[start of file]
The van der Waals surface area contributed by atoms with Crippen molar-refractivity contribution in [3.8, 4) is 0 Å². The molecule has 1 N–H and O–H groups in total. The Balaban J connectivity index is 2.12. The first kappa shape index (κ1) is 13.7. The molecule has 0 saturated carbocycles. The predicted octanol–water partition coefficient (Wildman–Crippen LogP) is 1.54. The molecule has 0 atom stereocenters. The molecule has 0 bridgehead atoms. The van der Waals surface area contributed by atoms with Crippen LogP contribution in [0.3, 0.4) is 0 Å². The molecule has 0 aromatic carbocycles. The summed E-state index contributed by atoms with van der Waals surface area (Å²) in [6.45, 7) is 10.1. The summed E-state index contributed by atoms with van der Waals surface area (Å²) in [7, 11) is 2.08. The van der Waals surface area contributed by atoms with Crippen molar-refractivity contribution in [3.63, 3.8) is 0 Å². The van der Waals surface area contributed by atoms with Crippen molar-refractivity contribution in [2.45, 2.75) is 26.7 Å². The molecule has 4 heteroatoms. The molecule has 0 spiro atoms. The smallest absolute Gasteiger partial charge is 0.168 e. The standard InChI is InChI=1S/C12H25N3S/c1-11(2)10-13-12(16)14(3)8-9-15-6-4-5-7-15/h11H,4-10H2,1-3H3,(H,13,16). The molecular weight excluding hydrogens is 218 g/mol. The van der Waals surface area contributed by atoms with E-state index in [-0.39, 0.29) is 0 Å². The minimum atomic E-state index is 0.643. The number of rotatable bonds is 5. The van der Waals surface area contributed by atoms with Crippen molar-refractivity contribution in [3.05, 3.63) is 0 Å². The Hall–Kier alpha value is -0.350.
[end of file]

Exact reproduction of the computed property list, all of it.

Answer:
The van der Waals surface area contributed by atoms with Crippen molar-refractivity contribution in [3.8, 4) is 0 Å². The molecule has 1 N–H and O–H groups in total. The Balaban J connectivity index is 2.12. The first kappa shape index (κ1) is 13.7. The molecule has 0 saturated carbocycles. The predicted octanol–water partition coefficient (Wildman–Crippen LogP) is 1.54. The molecule has 0 atom stereocenters. The molecule has 0 bridgehead atoms. The van der Waals surface area contributed by atoms with Crippen LogP contribution in [0.3, 0.4) is 0 Å². The molecule has 0 aromatic carbocycles. The summed E-state index contributed by atoms with van der Waals surface area (Å²) in [6.45, 7) is 10.1. The summed E-state index contributed by atoms with van der Waals surface area (Å²) in [7, 11) is 2.08. The van der Waals surface area contributed by atoms with Crippen molar-refractivity contribution in [3.63, 3.8) is 0 Å². The van der Waals surface area contributed by atoms with Crippen molar-refractivity contribution in [2.45, 2.75) is 26.7 Å². The molecule has 4 heteroatoms. The molecule has 0 spiro atoms. The smallest absolute Gasteiger partial charge is 0.168 e. The standard InChI is InChI=1S/C12H25N3S/c1-11(2)10-13-12(16)14(3)8-9-15-6-4-5-7-15/h11H,4-10H2,1-3H3,(H,13,16). The molecular weight excluding hydrogens is 218 g/mol. The van der Waals surface area contributed by atoms with E-state index in [-0.39, 0.29) is 0 Å². The minimum atomic E-state index is 0.643. The number of rotatable bonds is 5. The van der Waals surface area contributed by atoms with Crippen molar-refractivity contribution in [3.05, 3.63) is 0 Å². The Hall–Kier alpha value is -0.350.